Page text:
Discovery [RFC1191], alternatives are to set the "Don't
        Fragment" (DF) bit in all segments in the initial window, or to
        set the "Don't Fragment" (DF) bit in one of the segments.  It is
        an open question as to which of these two alternatives is best."

    Unfortunately, the sender doesn't necessarily know the Path MTU when
    it sends packets in the initial window.  The sender should be
    conservative in the packet size used.  Sending a large number of
    overly-large packets with the DF bit set is not desirable, but
    sending a large number of packets that are fragmented in the network
    can be equally undesirable.

    One possibility would be for the sender to send one large packet in
    the initial window with the DF bit set, and to send the remaining
    packets in the initial window with a smaller MTU of 576 bytes (or
    1280 bytes with IPv6).

    A second possibility would be for the sender to delay sending the
    Quick-Start Request for one round-trip time, sending the Quick-Start
    Request with the first window of data while also doing Path MTU
    Discovery.



Jain/Floyd/Allman/Sarolahti                    Section 4.6.2.  [Page 26]


INTERNET-DRAFT           Expires: November 2005                 May 2005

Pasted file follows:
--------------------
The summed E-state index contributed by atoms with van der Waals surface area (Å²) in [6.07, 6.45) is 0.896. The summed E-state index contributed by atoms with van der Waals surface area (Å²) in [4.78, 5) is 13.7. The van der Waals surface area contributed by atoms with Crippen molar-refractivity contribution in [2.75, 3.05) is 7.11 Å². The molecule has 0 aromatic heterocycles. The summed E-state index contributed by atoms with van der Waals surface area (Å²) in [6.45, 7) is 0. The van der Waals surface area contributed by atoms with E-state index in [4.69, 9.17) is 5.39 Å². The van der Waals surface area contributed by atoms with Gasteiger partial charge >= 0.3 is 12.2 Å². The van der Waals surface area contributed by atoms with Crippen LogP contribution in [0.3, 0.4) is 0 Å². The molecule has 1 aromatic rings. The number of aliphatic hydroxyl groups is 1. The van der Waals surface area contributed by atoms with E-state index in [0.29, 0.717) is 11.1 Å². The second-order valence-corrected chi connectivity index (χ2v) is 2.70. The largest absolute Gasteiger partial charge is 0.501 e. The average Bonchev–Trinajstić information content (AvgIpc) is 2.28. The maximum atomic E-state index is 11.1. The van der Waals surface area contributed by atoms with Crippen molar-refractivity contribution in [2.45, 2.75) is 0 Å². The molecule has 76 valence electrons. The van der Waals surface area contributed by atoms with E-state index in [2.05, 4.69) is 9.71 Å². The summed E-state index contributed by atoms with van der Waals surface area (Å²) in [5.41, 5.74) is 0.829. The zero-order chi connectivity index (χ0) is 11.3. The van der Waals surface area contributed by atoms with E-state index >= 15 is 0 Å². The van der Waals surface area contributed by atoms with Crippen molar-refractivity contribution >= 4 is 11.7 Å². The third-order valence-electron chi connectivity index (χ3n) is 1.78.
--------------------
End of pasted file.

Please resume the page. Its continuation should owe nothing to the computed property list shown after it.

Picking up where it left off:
In the future, it might be possible for the TCP SYN packet to do a
    probe about the Path MTU.  For example, [W03] has proposed an IP
    Option that queries routers for their MTU before starting a Path MTU
    Discovery process.


4.6.3.  Quick-Start Request Packets that are Discarded by Middleboxes

    It is always possible for a TCP SYN packet carrying a Quick-Start
    request to be dropped in the network due to congestion, or to be
    blocked due to interactions with middleboxes.  Measurement studies
    of interactions between transport protocols and middleboxes [MAF04]
    show that for 70% of the web servers investigated, no connection is
    established if the TCP SYN packet contains an unknown IP option (and
    for 43% of the web servers, no connection is established if the TCP
    SYN packet contains an IP TimeStamp Option).  In both cases, this is
    presumably due to middleboxes along that path.

    If the TCP sender doesn't receive a response to the SYN or SYN/ACK
    packet containing the Quick-Start Request, then the TCP sender
    SHOULD resend the SYN or SYN/ACK packet without the Quick-Start
    Request.  Similarly, if the TCP sender receives a TCP reset in
    response to the SYN or SYN/ACK packet containing the Quick-Start
    Request, then the TCP sender SHOULD resend the SYN or SYN/ACK packet
    without the Quick-Start Request [RFC3360].

    While RFC 1122 and 2988 recommend that the sender should set the
    initial RTO to three seconds, many TCP implementations set the
    initial RTO to one second.  For a TCP SYN packet sent with a Quick-
    Start request, we RECOMMEND an RTO of one second, so that the sender